Portsmouth boasts competitors in the form of shooter Lorraine Lambert, sprinter and long jumper Olivia Breen and triathlete Lauren Steadman.
Powerlifter Micky Yule, of Park Gate, and sprinter Dave Henson, of Whiteley, will also be carrying the torch for the region.
In a period of unprecedented change, fear and uncertainty, it has been a challenge for the athletes. But now they cannot wait for the action to start.
Milton-based shooter Lorraine, 48, said she was ‘looking forward’ to competing whilst admitting she was ‘a bit nervous’ as she prepared to do battle.
‘I’ve done a lot of training at home as everything was shut down,’ she said. ‘I’ve had to adapt my training and have done stuff in my garden and online.
‘I started my preparations last August when on a range in Wales and was there one week a month to get back into it.
‘Then there was another lockdown which hampered things again. But you can only do what you can do.’
As lockdown has eased this year, Lorraine has been back regularly at her local club, Havant Rifle and Pistol Club, before jetting off to Gibraltar to train. ‘It was fantastic to go there,’ she said. ‘Normally we would go to other countries. We were meant to go out to Peru but that was on the red list.’
Lorraine has also visited schools during the build-up to the games and has helped raise a few thousands pounds for the NHS Together Charity by taking on the Tokyo Challenge of cycling, walking and swimming the 16,000 miles distance of London to Tokyo and back again.
Now the sharp-shooter hopes she can bring home a medal. ‘I hope I can bring home something big and shiny,’ she said. ‘I will do everything I can.
‘Normally you can gauge where you fall going into the competition which we don’t have this time (due to the pandemic).
‘It’s a shame fans aren’t allowed out in Tokyo but Channel 4 has been amazing by doubling the amount of hours they will show on TV so everyone can watch it who can’t be there.’
Meanwhile Olivia, 25, who has trained at Portsmouth Athletics Club since she was a youngster, was raring to go.
She said: ‘It’s great to be out here. It’s a real honour. But it is very strange with Covid and all the protocols.
‘It’s been a strange 18 months but it is just amazing the games are now happening.
‘Last year I didn’t see my coach for six months which was weird and I moved home to be with my family (in Liphook) when I lived in Loughborough.
‘I didn’t know what was happening so I just thought let’s keep training and was very lucky to have a track near the house that no one was using. It’s paid off.
‘I’ve had a good season and broke the sub 13 second barrier and I’m confident the five metres (long jump) will come in Tokyo when I need it the most.
‘I’m feeling really good and the training is going really well and it’s just about keeping everything healthy for the next few days now.
‘I feel like I’ve matured a lot and grown as an athlete and got stronger so I feel like these games will put me in a really good place.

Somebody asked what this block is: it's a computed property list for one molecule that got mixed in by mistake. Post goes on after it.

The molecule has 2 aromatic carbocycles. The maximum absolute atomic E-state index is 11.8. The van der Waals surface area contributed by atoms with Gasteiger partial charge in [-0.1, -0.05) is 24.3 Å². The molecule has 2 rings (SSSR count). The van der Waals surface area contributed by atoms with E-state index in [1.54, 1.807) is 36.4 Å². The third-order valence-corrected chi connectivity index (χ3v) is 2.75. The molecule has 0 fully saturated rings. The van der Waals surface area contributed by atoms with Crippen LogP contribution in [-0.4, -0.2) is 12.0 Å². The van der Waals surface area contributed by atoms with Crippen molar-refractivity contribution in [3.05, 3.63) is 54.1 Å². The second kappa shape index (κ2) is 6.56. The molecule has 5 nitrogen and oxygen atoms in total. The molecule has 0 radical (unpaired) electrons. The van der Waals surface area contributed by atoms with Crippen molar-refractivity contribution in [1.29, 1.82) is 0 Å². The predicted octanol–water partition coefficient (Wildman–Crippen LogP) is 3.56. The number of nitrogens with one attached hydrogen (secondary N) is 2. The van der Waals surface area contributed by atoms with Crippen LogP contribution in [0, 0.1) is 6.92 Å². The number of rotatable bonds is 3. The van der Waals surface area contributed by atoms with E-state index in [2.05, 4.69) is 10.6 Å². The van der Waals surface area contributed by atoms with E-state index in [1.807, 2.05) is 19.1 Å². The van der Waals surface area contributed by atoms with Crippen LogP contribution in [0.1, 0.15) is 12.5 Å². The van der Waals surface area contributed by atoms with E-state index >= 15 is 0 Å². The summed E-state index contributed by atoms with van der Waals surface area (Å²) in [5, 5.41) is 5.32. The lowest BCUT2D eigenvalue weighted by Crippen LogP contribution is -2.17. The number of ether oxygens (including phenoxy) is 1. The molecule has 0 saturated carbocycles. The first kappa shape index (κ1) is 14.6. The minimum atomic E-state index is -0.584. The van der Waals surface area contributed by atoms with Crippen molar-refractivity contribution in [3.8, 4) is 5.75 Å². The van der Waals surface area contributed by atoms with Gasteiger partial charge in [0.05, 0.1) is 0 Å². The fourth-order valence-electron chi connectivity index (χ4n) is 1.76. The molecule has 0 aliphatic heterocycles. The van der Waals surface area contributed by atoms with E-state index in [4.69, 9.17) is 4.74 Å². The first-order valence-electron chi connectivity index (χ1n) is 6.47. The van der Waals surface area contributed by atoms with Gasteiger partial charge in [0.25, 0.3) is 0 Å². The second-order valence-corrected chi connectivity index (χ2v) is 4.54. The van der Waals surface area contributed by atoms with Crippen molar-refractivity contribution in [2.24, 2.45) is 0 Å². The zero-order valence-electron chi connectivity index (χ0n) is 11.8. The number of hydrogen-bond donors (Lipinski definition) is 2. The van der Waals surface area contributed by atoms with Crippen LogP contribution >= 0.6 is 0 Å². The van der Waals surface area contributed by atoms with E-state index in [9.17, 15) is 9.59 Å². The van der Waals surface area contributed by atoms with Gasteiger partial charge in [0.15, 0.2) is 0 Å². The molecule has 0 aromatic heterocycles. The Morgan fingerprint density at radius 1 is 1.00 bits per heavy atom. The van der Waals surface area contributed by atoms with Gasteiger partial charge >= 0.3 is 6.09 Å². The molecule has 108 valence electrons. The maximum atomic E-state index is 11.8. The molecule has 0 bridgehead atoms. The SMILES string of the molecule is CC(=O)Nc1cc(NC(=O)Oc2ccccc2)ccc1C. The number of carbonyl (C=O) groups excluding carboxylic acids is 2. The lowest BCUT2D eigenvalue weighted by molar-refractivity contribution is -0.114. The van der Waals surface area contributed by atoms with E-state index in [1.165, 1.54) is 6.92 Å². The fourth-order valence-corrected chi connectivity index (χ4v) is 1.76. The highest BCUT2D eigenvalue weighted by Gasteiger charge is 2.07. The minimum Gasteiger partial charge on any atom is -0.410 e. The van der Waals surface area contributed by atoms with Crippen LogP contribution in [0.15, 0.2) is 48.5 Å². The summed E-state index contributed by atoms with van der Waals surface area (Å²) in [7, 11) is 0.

‘Also, 25 years of age is a good age for an athlete. You keep learning and growing. Hopefully everything will come together in Tokyo.’
Olivia’s mum, Helen Breen, said they were ‘very proud’ of her and confident she will do well despite an uncertain preparation for the games due to the pandemic.
‘The last 18 months have been strange. There has been a lot of uncertainty with talk of the games being cancelled but she has dealt with it well,’ Helen said.
‘Livvy came and stayed with us in Liphook and trained at a nearby track that only one other person - another British athlete - was using after finding a hole in a fence.
‘She’s been able to work harder in the gym and is now stronger than before.
‘She’s had a few niggles but has had a good preparation and got her new personal best with a sub 13-second run in the 100 metres.
‘She’s feeling positive and in a good mindset and just needs to get over the jet lag.
‘We’re very proud of her. This is her third Paralympics and is very different to the previous games when she was 16 and 20 and there was no pressure on her. Whereas now this is her life and there is more at stake.’
Paul Newton, Portsmouth Athletics Club’s membership secretary and treasurer, said: ‘We’re very proud of her. We didn’t have any representatives at the Olympics so it is good to have Olivia in the Paralympics.
‘If she performs to her best she could bring home a medal. It’s all on the day.
‘Olivia has grown up with us through the system and has been with us for a long time.
‘We expected her to be selected so that was not a surprise. We clearly hope she performs well.
‘It will be a little stranger with no spectators but I don’t think she will be fazed by that. She has an old head on young shoulders.’
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Meanwhile, former University of Portsmouth student and triathlete Lauren, 28, will be hoping for more success after securing a silver at the Rio games in 2016. Lauren appeared on Strictly Come Dancing in 2018 and said she wanted to help inspire people, whether able-bodied or disabled, to try new things.
Brenda Tournier, associate director of Alumni and Advancement, said: ‘Lauren Steadman exemplifies just why we, the University of Portsmouth, are so proud of our graduates.
‘She reflects the hopes we have for their futures, including the impact they will have in their professions, their communities and on the world. Whilst their success is really all down to them, we work very hard to ensure their time with us makes a difference.
‘Clearly, Lauren is exceptional and we wish her all the very best for the Paralympics. Win or lose, she is a champion - to us and to the UK. Go Lauren. Go Team GB.’